I remember when Join Me was first optioned (just before Yes Man) and it was the most exciting night ever. It was just amazing. And I took a couple of the Joinees to the pub and bought champagne. We knew it might never happen, but who'd have even thought it could?
Yes Man kind of did things slightly differently, because they bought it before it was even in the shops. There were lots of people who wanted it. I went with the nicest people, who I thought would maintain the spirit of the book. And I was proved right in that I'm still really good friends with most of them, years later.
The time between them getting the book, and the film coming out was about two and a half years, which is nothing. Jim Carrey wasn't involved at that stage, it was going to be Jack Black. And then Jim Carrey wanted it. And literally who was I to say 'no' (in all ways!).
Then the film did really well, and it was the Number 1 comedy, so you sit there and have really weird thoughts, like "if I'd called the book something else, if that day I'd typed six different letters, then all these billboards would have different letters on them". And you find yourself trying to rationalise it in terms of both the macro decisions and the tiny little things.
Did you feel at all precious about it at the time? Or did you feel like "it was my baby, now do your thing with it, I'll keep my one separate"?
A book is a book, and the book will never change, and that's one of the beauties of something being printed. There it is, it's done, you've got that. And some people were angry that it was going to be reset in America, and that Jim Carrey was going to be in it, and they found all these weird reasons. But I was like, listen, if the book means something to you, and it must do to provoke that kind of reaction, then don't worry about it, because you've got the book, and that's ours - for me and you - we've got that. But a film is a completely different art form, and it's one that, certainly then, I was completely unqualified to write in any way.
So, yeah, it's a different thing. And also there was a moment when I realised that Jim Carrey was on board that people might once have thought "Oh, it's based on a Danny Wallace book" but now they're going to be thinking "Oh, it's a Jim Carrey film". And to be commercially successful, which would you choose?
I'd put my money on Jim Carrey every time. Otherwise it would have been a film all across America about a man living on the Mile End Road who goes to the Happy Shopper, which doesn't spell "box office" to me.
How much of the 'yes' ethos do you still hold onto? Is doing it solidly something you'd ever repeat again?
I certainly say 'yes' a lot more than I used to. And I try and say 'yes' more wherever I can. To a new experience, to a new place. I've found myself taking elements of it and bringing that into daily life as well, even just being open to ... like, walking, and just looking around and observing, and spotting the opportunities, finding interesting things, all comes from that same place, that place of taking a chance, and curiosity, and following up on that curiosity. So I do that a lot more.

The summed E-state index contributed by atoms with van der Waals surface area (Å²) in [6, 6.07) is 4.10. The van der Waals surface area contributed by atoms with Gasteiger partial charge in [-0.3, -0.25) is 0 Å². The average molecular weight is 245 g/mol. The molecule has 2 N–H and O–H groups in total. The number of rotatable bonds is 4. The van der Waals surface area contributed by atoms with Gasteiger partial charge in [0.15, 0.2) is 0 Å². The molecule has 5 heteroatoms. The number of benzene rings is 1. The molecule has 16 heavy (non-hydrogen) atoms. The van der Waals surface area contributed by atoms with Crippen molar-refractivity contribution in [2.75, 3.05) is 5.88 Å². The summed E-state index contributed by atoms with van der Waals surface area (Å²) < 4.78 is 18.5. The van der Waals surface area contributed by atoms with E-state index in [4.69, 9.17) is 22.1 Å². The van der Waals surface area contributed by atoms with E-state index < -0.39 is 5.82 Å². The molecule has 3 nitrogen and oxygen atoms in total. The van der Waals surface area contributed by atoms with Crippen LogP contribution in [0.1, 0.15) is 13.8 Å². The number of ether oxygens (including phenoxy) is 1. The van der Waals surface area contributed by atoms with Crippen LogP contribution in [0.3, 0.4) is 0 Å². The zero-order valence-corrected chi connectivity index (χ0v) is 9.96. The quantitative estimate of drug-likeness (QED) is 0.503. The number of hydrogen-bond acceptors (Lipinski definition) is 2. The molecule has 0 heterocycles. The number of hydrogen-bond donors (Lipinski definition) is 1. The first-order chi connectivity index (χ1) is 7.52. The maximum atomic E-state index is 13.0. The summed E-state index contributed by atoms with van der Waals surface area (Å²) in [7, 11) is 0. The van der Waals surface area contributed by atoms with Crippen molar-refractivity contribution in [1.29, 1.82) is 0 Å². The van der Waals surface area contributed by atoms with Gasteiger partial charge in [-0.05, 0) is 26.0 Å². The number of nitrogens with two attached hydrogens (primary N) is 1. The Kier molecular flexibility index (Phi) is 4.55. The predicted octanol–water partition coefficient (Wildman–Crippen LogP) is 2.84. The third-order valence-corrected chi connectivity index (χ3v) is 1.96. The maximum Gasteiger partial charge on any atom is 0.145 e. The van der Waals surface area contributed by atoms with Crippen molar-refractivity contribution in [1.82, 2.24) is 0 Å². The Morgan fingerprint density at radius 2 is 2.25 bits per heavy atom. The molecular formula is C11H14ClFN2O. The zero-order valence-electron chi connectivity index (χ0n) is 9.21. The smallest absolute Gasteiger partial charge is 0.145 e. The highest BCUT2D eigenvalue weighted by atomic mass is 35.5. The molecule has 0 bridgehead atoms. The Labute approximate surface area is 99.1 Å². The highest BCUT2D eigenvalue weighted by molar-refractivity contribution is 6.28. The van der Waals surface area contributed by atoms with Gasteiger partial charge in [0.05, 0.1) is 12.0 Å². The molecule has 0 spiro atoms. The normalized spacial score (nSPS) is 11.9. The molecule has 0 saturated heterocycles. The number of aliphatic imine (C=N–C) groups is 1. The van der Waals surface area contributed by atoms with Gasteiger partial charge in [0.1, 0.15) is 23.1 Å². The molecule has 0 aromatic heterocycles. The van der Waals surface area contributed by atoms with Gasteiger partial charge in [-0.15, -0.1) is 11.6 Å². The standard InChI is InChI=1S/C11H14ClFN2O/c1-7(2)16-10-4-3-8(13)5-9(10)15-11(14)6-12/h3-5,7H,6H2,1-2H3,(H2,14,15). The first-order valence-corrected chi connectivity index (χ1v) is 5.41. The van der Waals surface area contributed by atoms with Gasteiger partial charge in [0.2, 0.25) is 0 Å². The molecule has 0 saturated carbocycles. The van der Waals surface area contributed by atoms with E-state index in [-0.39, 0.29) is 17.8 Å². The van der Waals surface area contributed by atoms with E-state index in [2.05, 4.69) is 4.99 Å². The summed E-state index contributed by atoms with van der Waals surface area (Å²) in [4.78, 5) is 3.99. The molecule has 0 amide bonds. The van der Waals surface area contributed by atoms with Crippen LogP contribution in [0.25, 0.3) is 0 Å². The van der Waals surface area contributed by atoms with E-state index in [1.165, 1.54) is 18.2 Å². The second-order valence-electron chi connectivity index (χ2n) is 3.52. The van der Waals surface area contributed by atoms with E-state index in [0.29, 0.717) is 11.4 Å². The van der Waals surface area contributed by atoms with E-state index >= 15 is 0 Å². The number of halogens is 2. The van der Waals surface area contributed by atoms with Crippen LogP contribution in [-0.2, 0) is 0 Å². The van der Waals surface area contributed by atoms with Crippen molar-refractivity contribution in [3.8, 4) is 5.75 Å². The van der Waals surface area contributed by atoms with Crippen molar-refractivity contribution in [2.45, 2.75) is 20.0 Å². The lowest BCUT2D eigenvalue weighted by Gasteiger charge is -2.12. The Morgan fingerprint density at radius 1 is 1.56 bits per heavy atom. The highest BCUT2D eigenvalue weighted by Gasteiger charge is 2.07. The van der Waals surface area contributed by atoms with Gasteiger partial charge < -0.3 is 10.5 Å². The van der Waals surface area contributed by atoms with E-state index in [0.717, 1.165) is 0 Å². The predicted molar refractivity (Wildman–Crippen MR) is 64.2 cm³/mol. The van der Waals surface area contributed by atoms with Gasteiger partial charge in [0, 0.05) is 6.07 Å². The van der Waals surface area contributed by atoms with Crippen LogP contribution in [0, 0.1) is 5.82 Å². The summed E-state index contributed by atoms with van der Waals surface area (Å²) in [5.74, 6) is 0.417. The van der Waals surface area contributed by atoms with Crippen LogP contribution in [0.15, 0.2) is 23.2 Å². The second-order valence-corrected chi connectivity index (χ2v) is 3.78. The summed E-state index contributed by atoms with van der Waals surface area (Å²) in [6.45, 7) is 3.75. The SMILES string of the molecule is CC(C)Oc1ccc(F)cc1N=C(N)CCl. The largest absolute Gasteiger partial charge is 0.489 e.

If I did a Yes Man thing... I mean never say never, but it would have to be as a family, to include everybody now because my life is just bigger, and involves more people. So I don't know. Maybe.
We did do something actually, my wife and I got a babysitter not that long ago, and it was like one of our first nights of freedom. We hadn't booked anything and didn't know what we were going to do, so we just said "let's just do Yes for a night". And we did. We left our house, and just said 'yes'.
We ended up at some kind of weird poetry slam night which we immediately realised was a mistake, so we stayed for a little bit, then legged it. We saw some weird sign that said "Restaurant, down here" so we went down an alleyway that looked like it was going to be a mugging. A really elaborate mugging, with sort of sign-painting muggers. But we found some restaurant which was next to an old Citroen garage - one of those hipster pop-ups. Sadly we couldn't get a table, so we thought we'd walk down the street and the first person who happened to be outside and wanted us to go in, we would. So we ended up having this brilliantly weird night of just saying 'yes'. I think those can be really exciting, it's just about doing something out of the ordinary.
I expected Danny to have lots of interesting stories about Yes Man, but what I wasn't expecting was all the advice and information on starting out as a writer that he shared.
Part of me wanted to keep this to myself and get a leg up on the competition, but that didn't feel very in the 'Yes' ethos. So instead I thought we'd keep the focus on Yes Man for this article, and follow on with the advice next week. So be sure to come back and see how Danny got started, and what he'd do if he was starting out today.